information obtained by our content management system to examine what people are searching for, what they find, and occasions where no results are returned, and which does not identify individual users; information provided by users through online forms (for purposes including crime reporting, crime reporting advice and information, anti-social behaviour reporting, 'Clare's Law' applications, road traffic incident reporting, and firearms licence applications) and live-chat functionality, which may identify individual users and other individuals depending on what information users enter. (It is possible we will be able to access information you enter on an online form even if you do not submit it, because of the way the website is set up to automatically save part-complete forms periodically).
your IP address and details of which browser you are using, which we record when you use our online forms
your IP address, used to identify your location if you use any geo-location features on this website, and which we only use to show you relevant content, and which we do not store or share with third parties
the police uses Civica payments as a portal to accept online payments for collision abstract reports. Civica are the Data Processor acting on behalf of the Police, their Privacy Notice can be found here. The police are limited to the information they can view, which excludes customer financial details. Details provided through the portal will be retained under the HMRC guidance of seven years, whereas card data will be kept for two years in line with Payment Card Industry Data Security Standard (PCI - DSS).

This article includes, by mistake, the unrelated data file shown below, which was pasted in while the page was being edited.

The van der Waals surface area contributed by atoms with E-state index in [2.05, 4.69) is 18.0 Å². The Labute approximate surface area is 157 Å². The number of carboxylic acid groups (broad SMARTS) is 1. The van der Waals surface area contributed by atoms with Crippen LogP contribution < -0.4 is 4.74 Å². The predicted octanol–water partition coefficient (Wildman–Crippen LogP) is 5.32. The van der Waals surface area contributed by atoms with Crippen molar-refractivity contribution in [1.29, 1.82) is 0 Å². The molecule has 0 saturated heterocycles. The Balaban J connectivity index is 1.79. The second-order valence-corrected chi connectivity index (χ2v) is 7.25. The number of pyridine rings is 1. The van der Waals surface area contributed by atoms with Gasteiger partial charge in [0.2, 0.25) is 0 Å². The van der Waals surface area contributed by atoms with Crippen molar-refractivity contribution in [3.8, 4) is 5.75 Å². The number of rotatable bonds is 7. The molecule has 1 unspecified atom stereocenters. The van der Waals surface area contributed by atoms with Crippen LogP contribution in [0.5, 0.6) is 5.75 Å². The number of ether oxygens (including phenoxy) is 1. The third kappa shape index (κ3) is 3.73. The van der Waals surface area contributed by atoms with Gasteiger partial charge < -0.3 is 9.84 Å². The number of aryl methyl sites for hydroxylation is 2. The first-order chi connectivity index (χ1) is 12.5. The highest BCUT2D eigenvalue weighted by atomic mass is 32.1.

A 'cookie' is a piece of information stored on your computer which allows web servers to collect information from your visit to this website. It saves a small amount of data to your computer, which the website then uses on repeat visits.
We use the following cookies on the website for the reasons explained below.
Google Analytics sets the following cookies:
This cookie is used to distinguish users, which helps us count how many people visit our website
Used to manage the rate at which page view requests are made
Like _ga, this lets us know if you’ve visited before, so we can count how many of our visitors are new to the site or to a certain page
This works with _utmc to calculate the average length of time you spend on the site
When you close the browser
This works with _utmb to calculate when you close your browser
This tells us how you reached the site (eg from another website or a search engine)
If you don't want to send information to Google Analytics, you can use Google's opt-out browser add-on or you can configure your browser to enable you to choose which cookies you allow to be created.
We use session cookies to enable us to identify requests from the same browser during a limited time window, and provide a way to remember page changes, or item or data selection, for the duration of that session. Session cookies are essential for the website to operate and are set upon your arrival to the site. These cookies are deleted when you close your browser.
How you can complain
The Information Commissioner's Office (ICO) regulates the processing of personal data. You can complain to the ICO if you are unhappy with how we have processed your personal data.
The Information Commissioner’s Office Wycliffe House Water Lane Wilmslow Cheshire SK9 5AF